Amnesty International on Thursday suspended its local branch in Zimbabwe after uncovering evidence of fraud, in the first ever such move by the rights advocacy group.
Amnesty issued a statement saying “an extensive forensic audit was conducted in late 2018 which uncovered evidence of fraud and serious financial mismanagement.”
It said that the Zimbabwe branch had been suspended from the global organization and placed under administration and the Zimbabwean police had been informed of the audit findings.
“The decision has been made to take extraordinary measures… to protect the reputation, integrity and operation of the movement,” it added.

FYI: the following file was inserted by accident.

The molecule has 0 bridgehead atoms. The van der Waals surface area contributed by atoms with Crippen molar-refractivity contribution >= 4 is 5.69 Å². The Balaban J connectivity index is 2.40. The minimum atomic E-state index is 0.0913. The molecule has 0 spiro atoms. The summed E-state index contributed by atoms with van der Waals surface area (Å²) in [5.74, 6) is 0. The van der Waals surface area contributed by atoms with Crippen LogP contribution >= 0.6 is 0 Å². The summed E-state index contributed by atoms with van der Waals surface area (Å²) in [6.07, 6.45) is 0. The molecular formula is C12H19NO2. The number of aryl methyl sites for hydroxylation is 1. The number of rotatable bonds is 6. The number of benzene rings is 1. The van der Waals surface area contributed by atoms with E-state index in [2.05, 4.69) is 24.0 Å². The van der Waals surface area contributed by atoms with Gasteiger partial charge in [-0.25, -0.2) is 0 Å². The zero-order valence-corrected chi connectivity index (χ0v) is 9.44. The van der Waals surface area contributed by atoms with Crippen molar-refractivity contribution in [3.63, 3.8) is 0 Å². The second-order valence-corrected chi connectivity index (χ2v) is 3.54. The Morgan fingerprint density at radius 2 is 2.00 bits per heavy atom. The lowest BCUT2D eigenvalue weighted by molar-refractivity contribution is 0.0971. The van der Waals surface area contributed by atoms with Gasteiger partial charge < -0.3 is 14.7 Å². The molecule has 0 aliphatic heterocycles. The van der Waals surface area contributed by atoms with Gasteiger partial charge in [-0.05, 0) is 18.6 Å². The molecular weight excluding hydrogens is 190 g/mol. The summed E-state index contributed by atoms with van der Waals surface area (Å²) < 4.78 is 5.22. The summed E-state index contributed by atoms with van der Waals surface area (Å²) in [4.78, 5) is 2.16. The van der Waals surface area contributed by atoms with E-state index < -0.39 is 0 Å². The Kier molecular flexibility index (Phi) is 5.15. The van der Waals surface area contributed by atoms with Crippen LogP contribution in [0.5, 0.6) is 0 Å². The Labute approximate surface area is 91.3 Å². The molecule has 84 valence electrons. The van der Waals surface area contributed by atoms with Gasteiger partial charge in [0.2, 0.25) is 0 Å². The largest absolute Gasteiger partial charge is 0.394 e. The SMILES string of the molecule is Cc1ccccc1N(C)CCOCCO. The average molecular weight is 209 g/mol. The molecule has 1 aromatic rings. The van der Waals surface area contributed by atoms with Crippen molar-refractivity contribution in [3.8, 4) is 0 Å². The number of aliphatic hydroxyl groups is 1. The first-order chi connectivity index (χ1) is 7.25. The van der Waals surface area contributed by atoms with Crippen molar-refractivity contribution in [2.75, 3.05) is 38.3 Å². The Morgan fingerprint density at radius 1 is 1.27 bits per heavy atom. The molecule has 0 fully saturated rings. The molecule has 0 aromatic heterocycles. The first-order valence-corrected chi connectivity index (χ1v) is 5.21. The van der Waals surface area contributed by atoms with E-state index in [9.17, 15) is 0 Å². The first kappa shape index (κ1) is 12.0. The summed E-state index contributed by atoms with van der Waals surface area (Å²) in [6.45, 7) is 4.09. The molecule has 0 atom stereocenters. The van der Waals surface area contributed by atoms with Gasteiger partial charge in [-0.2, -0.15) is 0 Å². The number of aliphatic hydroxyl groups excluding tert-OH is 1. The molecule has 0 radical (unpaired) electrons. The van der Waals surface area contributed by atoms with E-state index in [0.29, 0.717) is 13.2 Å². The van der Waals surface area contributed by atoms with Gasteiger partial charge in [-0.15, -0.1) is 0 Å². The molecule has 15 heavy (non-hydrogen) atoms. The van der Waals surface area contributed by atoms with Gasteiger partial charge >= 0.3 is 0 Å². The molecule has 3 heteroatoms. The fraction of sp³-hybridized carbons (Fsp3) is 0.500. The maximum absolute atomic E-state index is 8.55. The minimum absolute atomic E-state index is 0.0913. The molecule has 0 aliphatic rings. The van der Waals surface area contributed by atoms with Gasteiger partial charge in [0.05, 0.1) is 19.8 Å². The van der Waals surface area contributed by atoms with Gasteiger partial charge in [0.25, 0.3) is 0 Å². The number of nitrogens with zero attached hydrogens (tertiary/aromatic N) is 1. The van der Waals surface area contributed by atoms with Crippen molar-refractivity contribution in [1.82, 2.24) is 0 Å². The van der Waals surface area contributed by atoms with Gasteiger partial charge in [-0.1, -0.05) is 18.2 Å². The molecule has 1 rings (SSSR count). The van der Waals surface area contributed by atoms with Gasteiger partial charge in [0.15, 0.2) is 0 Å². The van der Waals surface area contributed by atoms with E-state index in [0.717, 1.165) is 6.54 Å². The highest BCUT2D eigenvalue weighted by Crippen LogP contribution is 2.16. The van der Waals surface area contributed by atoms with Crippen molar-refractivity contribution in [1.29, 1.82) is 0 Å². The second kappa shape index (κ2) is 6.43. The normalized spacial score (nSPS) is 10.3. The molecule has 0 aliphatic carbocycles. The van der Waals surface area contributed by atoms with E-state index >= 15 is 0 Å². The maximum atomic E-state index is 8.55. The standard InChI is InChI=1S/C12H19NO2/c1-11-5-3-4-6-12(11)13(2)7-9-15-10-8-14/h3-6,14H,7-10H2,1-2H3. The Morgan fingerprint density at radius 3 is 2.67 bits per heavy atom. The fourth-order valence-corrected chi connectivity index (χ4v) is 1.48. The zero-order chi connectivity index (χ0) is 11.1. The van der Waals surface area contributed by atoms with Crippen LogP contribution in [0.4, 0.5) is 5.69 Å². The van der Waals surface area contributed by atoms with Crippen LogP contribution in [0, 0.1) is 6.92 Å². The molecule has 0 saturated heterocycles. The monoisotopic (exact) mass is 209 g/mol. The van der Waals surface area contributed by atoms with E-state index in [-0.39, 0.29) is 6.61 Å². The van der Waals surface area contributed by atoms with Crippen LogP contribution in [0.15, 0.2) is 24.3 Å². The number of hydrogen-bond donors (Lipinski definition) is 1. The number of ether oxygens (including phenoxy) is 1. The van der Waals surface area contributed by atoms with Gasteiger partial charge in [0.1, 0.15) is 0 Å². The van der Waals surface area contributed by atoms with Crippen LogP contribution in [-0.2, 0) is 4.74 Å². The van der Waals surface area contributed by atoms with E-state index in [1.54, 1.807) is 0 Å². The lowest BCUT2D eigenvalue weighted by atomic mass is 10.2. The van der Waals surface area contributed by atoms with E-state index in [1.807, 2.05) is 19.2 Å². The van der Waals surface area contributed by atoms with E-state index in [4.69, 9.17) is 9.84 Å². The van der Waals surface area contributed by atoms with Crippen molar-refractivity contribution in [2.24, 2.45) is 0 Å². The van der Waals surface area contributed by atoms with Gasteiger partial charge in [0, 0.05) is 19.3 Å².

The London-based group gave no further details, but said it would try to recover lost funds and that urgent measures had been introduced to ensure donor money was safe.
Amnesty has focused recent work in Zimbabwe on campaigning against the arrest of rights activists, promoting media freedom and calling for accountability for security forces after alleged abuses.
Last year the U.S. cut funding to three Zimbabwean civil action groups citing “possible misuse” of money.
International rights groups in Zimbabwe have often been accused by state media of working on behalf of foreign countries to help the main opposition MDC party to overthrow the government.